An eerie dispatch from the furthest reaches of Bowie's cocaine paranoia, Station To Station
has not become easier to listen to with the passing years. At this stage, Bowie was wrapped up in his peculiar--even by his standards--Thin White Duke period, which revolved largely around dressing like a fugitive war criminal and not blinking, at least not in public. Appropriate to such a detached, deranged persona, Bowie set about making what was effectively a soul record devoid of any soul whatsoever. He did it, as well. Station To Station
spawned one lingering hit, in "Golden Years", but the album was littered with malevolent miracles. Bowie crooned like a replica Sinatra on "Word on A Wing" and "Wild is the Wind" and may have single-handedly invented the New Romantic movement with "TVC15". He sounds throughout on the verge of cackling dementedly and wandering off into the night; Station To Station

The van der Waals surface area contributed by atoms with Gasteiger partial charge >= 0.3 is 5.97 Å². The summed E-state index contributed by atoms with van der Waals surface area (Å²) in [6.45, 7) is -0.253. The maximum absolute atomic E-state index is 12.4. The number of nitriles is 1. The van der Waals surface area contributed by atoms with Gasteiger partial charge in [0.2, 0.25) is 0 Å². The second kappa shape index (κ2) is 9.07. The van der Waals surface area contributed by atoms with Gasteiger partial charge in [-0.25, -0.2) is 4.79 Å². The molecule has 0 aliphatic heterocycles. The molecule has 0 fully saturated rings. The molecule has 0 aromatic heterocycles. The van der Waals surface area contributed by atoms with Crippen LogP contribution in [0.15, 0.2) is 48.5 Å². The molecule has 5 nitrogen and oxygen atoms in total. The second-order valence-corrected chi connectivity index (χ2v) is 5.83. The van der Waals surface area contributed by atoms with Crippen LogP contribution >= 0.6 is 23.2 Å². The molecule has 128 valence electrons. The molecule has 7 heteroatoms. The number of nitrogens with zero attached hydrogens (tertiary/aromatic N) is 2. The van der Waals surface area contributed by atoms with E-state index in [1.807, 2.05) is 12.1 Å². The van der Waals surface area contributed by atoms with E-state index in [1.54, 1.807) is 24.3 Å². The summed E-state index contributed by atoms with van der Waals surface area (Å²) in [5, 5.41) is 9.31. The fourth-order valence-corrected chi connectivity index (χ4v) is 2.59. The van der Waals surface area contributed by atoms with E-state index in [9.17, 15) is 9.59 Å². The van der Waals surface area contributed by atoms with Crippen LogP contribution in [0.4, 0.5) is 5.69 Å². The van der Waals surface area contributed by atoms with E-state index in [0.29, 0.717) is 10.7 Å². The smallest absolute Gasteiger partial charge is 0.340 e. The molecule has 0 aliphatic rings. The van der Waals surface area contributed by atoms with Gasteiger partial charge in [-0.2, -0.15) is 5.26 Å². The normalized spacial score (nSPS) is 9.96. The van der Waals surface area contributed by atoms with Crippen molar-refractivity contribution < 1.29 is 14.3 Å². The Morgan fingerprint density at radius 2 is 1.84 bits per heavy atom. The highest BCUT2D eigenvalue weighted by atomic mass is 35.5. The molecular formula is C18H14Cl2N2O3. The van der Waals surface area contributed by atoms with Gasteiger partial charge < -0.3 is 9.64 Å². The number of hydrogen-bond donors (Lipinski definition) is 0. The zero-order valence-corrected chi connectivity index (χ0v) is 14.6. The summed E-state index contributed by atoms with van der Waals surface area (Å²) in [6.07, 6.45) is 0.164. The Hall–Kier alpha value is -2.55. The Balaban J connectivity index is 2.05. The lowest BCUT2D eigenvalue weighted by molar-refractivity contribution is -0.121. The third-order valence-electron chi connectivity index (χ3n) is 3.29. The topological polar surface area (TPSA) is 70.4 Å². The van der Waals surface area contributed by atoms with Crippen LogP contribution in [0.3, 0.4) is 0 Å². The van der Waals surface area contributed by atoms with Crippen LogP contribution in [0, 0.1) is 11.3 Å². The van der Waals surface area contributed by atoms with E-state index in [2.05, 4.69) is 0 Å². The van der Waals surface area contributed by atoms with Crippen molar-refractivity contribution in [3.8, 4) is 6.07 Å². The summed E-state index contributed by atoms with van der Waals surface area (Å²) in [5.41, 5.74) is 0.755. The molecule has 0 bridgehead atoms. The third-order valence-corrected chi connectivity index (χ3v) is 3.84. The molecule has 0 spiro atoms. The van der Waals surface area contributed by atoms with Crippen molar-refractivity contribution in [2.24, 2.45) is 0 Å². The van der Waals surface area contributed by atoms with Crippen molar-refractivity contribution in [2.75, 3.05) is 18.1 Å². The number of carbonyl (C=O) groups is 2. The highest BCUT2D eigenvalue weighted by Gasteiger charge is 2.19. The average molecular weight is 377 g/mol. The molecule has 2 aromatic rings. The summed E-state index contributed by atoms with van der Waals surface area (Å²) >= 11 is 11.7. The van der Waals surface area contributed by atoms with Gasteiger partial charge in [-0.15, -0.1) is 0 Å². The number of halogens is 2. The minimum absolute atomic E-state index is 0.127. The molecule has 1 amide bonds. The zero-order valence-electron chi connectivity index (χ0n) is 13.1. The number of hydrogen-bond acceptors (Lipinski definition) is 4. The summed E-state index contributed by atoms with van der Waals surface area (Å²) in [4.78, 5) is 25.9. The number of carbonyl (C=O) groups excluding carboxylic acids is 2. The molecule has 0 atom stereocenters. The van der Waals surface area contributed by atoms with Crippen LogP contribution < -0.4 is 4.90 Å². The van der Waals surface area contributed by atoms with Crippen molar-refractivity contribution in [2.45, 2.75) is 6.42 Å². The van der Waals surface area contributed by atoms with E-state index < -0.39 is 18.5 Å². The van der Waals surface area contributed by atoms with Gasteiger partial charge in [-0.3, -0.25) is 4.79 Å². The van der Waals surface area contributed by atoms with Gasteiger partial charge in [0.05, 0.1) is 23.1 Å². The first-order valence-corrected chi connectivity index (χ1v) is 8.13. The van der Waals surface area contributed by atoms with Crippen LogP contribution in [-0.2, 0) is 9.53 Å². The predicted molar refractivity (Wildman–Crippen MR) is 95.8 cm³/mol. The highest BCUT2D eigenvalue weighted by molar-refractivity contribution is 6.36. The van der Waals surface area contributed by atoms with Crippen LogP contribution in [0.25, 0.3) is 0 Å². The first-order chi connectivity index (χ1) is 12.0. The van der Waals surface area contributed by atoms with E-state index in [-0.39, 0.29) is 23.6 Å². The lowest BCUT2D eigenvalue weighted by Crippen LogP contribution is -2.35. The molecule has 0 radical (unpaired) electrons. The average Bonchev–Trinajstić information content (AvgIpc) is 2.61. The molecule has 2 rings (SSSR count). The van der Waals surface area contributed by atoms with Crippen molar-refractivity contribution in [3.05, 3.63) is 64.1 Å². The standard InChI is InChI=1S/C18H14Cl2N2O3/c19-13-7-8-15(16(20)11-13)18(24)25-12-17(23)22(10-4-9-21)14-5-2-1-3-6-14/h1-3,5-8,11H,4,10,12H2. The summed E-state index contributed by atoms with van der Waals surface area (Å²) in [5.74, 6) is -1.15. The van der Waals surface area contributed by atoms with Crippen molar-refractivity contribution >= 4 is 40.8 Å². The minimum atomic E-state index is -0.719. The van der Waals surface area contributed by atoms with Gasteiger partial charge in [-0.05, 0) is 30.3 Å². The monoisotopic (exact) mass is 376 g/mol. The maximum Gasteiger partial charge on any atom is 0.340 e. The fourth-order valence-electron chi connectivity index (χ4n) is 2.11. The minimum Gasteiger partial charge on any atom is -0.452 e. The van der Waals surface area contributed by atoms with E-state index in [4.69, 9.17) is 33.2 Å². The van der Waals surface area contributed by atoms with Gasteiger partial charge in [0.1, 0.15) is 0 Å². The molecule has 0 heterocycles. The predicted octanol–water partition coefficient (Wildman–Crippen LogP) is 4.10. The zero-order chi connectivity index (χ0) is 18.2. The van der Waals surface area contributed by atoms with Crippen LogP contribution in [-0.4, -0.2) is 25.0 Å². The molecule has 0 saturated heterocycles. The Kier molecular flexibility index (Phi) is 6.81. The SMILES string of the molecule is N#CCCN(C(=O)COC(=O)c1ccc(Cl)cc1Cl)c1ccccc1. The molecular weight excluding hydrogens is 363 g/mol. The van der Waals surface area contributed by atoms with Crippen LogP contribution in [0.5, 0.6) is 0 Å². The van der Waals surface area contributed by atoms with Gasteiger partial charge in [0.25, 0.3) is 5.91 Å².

is an absorbing postcard from somewhere you're kind of glad you haven't been. --Andrew Mueller
Digitally remastered and expanded three CD edition of David Bowie's hugely influential 1976 album including the double CD Live Nassau Coliseum '76 concert added as a bonus. 'Lift off' top box holds the three CDs along with three postcards.